Iggy Azalea is already girding her loins preparing for Grammys backlash. The 24-yaer old Australian rapper has been nominated for Best Rap Album for The New Classic, and she talked to MTV about the backlash she might face should she win: "I think backlash comes no matter what skin color you are," she said. Azalea is also nominated for Record of the Year and Best Pop Duo/Group Performance for "Fancy" with Charlie XCX, and for Best New Artist. Azalea's statement about the possibly imminent backlash should she win Best Rap album is referring, of course, to the controversy that followed Macklemore's win of the Best Rap Album in 2014 with The Heist, beating out most notably Kendrick Lamar for good kid m.a.a.d. city.
Azalea went on to say:
Success is polarizing and you just can’t have one without the other. That’s something that comes with it. It’s the price you pay for having all the amazing things that you’re afforded and if that is the price you pay for a Grammy, I will sign that check.
Azalea has a bad habit of making herself the center of the universe. Yes, many are skeptical and criticize her success, but it's with good reason — Azalea has been called out for her appropriation of Southern black culture. Brittany Cooper wrote an excellent piece at Salon that dissects just how problematic Azalea's appropriation and imitation of Southern black culture is; the vernacular and accent of the South is accepted on Azalea, a white, Australian woman, though black men and women are condemned for the same attributes which are actually inherent to them and representative of their cultures and backgrounds.
But the Grammys don't exist in a vacuum. It is on some level a step forward that Azalea was nominated in the category—the Best Rap category goes back to 1996, and of the 102 nominees, Azalea is only the TK woman nominated. This year, her album The New Classic stands against fellow nominees Childish Gambino, Common, Eminem, Schoolboy Q and Wiz Khalifa.
But just because it's a win for women that Azalea is nominated in the category cannot pardon Azalea for her mishandling of racial issues in the past year. Most glaring is of course her Twitter feud with black rapper Azealia Banks, who called Iggy out for staying silent about Ferguson: "its funny to see people Like Igloo Australia silent when these things happen... Black Culture is cool, but black issues sure aren't huh?," she tweeted at the beginning of December. Banks went on to tweet and later discuss on Hot 97 of the racism inherent to the glorification of white artists emulating black artists while erasing the voices of black artists themselves.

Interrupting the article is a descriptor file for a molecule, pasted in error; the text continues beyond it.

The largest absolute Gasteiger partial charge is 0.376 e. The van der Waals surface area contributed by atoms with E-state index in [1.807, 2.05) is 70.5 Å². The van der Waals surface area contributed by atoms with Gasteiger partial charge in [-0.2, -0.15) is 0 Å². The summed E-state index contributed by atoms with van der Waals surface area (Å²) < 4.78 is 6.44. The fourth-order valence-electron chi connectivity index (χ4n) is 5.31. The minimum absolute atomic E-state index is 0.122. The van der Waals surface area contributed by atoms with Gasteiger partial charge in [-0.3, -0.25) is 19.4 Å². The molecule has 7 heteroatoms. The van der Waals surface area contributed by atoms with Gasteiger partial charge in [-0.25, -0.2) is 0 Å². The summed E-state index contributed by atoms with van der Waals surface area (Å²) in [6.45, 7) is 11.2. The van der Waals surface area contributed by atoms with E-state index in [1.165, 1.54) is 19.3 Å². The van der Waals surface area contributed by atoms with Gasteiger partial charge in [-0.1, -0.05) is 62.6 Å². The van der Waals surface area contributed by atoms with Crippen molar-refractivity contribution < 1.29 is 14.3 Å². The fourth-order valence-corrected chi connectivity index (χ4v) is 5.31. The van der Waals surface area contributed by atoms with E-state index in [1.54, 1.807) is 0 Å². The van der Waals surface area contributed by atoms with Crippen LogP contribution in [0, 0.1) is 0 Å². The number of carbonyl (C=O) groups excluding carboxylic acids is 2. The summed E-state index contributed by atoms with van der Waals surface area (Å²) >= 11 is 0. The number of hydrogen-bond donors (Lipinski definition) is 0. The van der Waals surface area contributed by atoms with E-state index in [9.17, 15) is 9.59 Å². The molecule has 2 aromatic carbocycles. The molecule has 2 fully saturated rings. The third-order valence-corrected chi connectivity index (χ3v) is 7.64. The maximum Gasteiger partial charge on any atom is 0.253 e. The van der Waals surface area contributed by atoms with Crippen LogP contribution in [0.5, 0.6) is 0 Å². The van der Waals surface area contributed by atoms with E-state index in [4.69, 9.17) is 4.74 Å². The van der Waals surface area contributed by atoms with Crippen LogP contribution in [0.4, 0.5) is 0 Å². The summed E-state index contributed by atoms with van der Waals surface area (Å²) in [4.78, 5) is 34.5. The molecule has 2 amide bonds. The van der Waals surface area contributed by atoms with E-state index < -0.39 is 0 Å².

The Grammys are supposed to be awards for artistic excellence… Iggy Azalea’s not excellent. When they give these Grammys out, all it says to white kids is, ‘You’re great. You’re amazing. You can do whatever you put your mind to.’ And it says to black kids, ‘You don’t have s***. You don’t own s***, not even the s*** you created yourself.’ And it makes me upset.
Iggy responded to Banks on Twitter, circumventing the issue of race and her silence about Ferguson and rather firing shots back at Banks for being a "miserable, angry bigot" and capped it all off with her disgusting pièce de résistance: "Now rant! Make it racial! Make it political! Make it whatever but I guarantee it won't make you more likable & THATS why ur crying on the radio." Without even knowing it, Azalea is doing what so many white people have done before her: delegitimizes a black woman's argument by calling it an "angry rant."
Azelea is right about one thing: if she does win Best Rap Album at the Grammy Awards tonight, the backlash will come in full force. But it's not, as she thinks, coming from a place of petty jealousy, but a real concern and anger for the lack of recognition of black artists—especially female black artists—by a music awards show that is regarded as a measure of excellence.
You could feasibly say that Iggy Azelea shouldn't be held responsible for the whiteness of the Grammys. But her nomination is definitely a symptom of a deeper issue, and if she does win, it will be another blow to the hard work and incredible material that comes from black artists in hip hop and rap. How long can Azelea keep skirting these criticisms about race and appropriation before it becomes unacceptable? It's already uncomfortable, and the more she ignores it, the deeper she digs herself into a hole.
Images: Getty (2)